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Thread: Meandering discussion about the utility of aerial lenses

  1. #1

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    Meandering discussion about the utility of aerial lenses

    I was first introduced to the magic of repurposed aerial lenses seeing an Aero Ektar on a 4x5 camera. These seem to give a lot of sharpness for the investment and some have wide apertures to give multiple uses from portraits to documentation and landscape.

    Show your aerial lens and it's pictures!

    I am looking at some Wild and aus Jena lenses and want to see what else isworht considering the won't break off the front standard of my beautiful Chamonix 8x10, (with 4x5 reducing back if need be).

    Thanks,

    Asher

  2. #2

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    Re: Aerial Lenses! Show your best pictures with each lens!

    Asher, you're out of your mind. Few of the lenses fitted to aerial cameras are worth the trouble and expense of bothering with. The 7"/2.5 Aero Ektar and 8"/2.9 Pentac seem to be exceptions. Ignorant barbarian that I am, I see them as cult lenses.

    As you may know, I've had a number of lenses from aerial cameras, including several recommended in A Lens Collector's Vade Mecum. If you don't have the VM, get a copy. Dan Colucci, who posts here as CCHarrison, will sell you one for $15. If you already have one, or when your copy arrives, read the section "Military Optical Ordinance" in file 008lm.pdf. I concur fully with their analysis.

    You can read about my adventures with aerial camera lenses in http://www.galerie-photo.com/telecha...2011-03-29.pdf . I've found only three -- oddly, the VM likes 'em too -- really usable. They are:

    Item, 38/4.5 Biogon ex-AGI F135. Wonderful lens, not LF. I use mine on a Century Graphic even though it doesn't cover 2x3. Semi-retired in favor of a 35/4.5 Apo Grandagon that puts image, not black, in the corners.

    Item, 4"/2.0 TTH Anastigmat (2 1/4" x 2 1/4"). Wonderful lens, not LF, in barrel, short back focus, can't be put in shutter, and no better from f/5.6 down than a 100+/- f/5.6 plasmat. I've used it on a 2x3 Pacemaker Speed Graphic. Retired in favor of a plasmat, and I've rarely hit situations where I could shoot wider than f/5.6.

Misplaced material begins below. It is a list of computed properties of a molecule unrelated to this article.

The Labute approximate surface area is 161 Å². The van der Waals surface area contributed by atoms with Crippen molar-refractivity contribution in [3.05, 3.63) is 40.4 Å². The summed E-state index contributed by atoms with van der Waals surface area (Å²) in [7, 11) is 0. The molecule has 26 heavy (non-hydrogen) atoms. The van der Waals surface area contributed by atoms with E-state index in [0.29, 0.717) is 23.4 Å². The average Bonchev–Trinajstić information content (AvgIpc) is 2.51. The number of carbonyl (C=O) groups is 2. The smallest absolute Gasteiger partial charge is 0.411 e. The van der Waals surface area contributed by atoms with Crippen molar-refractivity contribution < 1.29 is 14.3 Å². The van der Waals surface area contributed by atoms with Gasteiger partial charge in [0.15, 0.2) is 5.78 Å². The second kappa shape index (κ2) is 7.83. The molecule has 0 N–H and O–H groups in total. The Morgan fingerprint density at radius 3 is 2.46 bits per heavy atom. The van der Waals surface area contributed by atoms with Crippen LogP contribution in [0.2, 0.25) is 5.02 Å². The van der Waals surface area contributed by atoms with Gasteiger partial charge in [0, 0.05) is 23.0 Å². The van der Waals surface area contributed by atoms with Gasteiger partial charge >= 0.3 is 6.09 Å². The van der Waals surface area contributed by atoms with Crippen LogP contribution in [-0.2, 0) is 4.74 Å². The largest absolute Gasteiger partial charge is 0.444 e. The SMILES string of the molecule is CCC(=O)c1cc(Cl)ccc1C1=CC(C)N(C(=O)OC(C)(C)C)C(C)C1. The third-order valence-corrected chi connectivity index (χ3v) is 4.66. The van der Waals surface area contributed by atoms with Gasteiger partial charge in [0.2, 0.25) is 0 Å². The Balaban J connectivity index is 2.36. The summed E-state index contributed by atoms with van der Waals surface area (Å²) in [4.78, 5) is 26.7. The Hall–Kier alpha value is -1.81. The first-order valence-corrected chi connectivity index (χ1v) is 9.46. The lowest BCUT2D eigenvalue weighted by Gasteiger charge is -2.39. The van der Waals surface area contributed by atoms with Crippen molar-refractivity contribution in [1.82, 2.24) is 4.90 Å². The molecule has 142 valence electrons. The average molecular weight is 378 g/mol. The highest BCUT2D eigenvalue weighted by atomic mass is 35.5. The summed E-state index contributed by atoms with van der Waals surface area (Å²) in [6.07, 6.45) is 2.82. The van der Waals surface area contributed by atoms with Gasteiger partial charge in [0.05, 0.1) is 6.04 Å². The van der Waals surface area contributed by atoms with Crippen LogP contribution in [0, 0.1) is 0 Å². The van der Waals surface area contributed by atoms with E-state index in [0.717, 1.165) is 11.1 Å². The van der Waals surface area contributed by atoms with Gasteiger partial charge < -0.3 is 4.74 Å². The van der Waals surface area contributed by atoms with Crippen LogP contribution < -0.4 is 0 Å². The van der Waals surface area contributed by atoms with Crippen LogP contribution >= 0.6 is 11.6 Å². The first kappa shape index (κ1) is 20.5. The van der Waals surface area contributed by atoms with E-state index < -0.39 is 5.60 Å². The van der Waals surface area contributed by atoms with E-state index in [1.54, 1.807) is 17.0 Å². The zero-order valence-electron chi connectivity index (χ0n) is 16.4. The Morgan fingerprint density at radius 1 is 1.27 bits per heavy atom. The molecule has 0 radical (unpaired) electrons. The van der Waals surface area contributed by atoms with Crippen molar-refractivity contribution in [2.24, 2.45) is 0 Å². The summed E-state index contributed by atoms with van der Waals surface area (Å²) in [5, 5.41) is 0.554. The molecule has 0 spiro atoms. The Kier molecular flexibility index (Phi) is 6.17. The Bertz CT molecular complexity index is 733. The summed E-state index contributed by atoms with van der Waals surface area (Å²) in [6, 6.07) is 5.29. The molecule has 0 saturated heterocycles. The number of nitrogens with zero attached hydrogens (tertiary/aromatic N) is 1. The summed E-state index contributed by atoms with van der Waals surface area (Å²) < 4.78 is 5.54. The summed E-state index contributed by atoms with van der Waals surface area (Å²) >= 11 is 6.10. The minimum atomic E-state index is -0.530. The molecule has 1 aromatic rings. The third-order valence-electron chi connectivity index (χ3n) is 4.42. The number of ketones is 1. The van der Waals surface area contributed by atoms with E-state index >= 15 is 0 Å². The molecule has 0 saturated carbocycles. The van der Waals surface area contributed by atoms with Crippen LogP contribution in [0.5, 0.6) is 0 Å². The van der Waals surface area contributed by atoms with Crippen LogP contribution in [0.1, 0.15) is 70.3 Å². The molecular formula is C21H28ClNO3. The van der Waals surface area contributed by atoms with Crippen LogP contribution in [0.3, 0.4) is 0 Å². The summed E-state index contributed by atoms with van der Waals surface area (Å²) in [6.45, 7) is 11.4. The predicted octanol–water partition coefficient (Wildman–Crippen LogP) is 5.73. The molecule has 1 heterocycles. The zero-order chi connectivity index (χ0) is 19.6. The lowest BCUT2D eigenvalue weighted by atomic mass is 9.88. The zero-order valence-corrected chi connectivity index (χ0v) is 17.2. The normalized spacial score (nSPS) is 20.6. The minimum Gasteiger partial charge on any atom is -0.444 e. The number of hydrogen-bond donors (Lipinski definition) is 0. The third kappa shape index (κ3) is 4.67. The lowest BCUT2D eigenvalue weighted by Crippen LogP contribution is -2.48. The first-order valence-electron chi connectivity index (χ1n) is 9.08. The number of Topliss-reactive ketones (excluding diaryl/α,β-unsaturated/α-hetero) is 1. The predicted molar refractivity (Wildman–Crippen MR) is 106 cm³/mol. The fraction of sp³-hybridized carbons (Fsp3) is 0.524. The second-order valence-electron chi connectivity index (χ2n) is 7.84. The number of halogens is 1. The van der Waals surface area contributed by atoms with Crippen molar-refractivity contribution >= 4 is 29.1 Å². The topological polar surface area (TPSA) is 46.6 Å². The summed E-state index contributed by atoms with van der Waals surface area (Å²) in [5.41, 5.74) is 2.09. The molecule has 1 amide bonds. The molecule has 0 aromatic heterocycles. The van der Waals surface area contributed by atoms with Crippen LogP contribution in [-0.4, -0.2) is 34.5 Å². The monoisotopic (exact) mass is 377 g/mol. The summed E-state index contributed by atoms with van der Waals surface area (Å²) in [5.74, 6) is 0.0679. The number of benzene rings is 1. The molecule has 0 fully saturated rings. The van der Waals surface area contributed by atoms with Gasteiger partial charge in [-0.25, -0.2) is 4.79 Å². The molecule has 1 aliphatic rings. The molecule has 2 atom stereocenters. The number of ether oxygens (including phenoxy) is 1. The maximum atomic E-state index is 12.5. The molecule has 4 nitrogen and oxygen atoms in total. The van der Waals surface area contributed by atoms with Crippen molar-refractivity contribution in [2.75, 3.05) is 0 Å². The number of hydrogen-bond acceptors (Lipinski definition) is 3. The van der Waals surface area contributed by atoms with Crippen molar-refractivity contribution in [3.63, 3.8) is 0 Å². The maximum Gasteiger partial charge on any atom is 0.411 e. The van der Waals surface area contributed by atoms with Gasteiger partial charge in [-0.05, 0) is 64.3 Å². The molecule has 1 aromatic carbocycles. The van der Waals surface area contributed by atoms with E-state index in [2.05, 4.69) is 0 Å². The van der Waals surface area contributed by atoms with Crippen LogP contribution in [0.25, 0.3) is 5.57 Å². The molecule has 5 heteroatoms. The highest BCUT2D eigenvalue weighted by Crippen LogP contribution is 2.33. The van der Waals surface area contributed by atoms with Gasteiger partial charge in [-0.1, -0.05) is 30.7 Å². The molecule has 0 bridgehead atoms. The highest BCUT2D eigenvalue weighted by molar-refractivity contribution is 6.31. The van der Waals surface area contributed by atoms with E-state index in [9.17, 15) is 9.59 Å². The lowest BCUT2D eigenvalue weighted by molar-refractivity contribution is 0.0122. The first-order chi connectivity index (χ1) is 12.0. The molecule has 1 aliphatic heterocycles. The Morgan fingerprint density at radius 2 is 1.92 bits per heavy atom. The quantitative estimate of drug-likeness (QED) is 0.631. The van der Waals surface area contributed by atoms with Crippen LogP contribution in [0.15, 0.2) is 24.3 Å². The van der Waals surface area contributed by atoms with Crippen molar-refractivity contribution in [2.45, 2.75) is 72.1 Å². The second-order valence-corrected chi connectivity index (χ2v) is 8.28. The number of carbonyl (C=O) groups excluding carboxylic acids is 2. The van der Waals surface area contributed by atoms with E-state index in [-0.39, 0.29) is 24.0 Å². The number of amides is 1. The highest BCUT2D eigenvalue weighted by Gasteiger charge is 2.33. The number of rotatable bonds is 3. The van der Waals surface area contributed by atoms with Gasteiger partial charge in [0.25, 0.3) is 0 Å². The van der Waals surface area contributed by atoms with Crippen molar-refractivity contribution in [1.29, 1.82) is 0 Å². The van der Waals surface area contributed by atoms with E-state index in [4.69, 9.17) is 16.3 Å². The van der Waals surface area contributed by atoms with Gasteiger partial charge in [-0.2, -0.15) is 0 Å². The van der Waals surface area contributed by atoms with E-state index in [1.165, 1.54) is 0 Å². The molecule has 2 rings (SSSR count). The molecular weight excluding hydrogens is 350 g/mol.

Item, 12"/4 TTH Telephoto. Fine lens on a Speed Graphic or, perhaps, a Sinar, otherwise useless. Too short back focus to be used on a Graflex or other 4x5 SLR. The longest lens that fits comfortably on a 2x3 Speed. Retired in favor of a 305 Apo Nikkor 'cos with the tele the front bellows frame cuts off the ends of the image.

    Re breaking front standards, investigate crutches. Easier to implement on a monorail than on a flatbed camera like your Chamonix.

    Re Wild lenses, I've handled the late Charlie Barringer's 44/5.6 Super Aviogon. I believe one could be mounted on a 4x5 Speed, expect that focusing would be problematic. Keep an eye on Westlicht auctions, I believe that its there now. Will probably be expensive.

  3. #3

    Re: Aerial Lenses! Show your best pictures with each lens!

    I guess we may agree to disagree on that one Dan

    I had excellent experience using a 180lpm TOPOGON (same Charlie had) on a 8x10 and there are a few others, such as a WILD 8/100, Lamegon 8/100 and a few Biogons which I would need to dig out the results. That actually agrees with results a friend of mine had using same or similar lenses - we had them all on the optical bench for testing.

    P.S.:; shouldn't it read "idem" instead of "item" ?
    Klaus

    http://www.macrolenses.de for macro and special lens info
    http://www.pbase.com/kds315/ for UV Images and lens/filter info
    http://photographyoftheinvisibleworld.blogspot.com/ my UV diary

  4. #4

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    Re: Aerial Lenses! Show your best pictures with each lens!

    Klaus, I didn't say all lenses for aerial cameras were bad ideas for general use, rather that most are.

    Charlie's monster Topogon was an enlarging lens, not an aerial camera lens. I've held it, or rather, dandled it on my knee. Big, heavy, not easily or inexpensively put in shutter, if at all, and as I recall it had an integral red filter.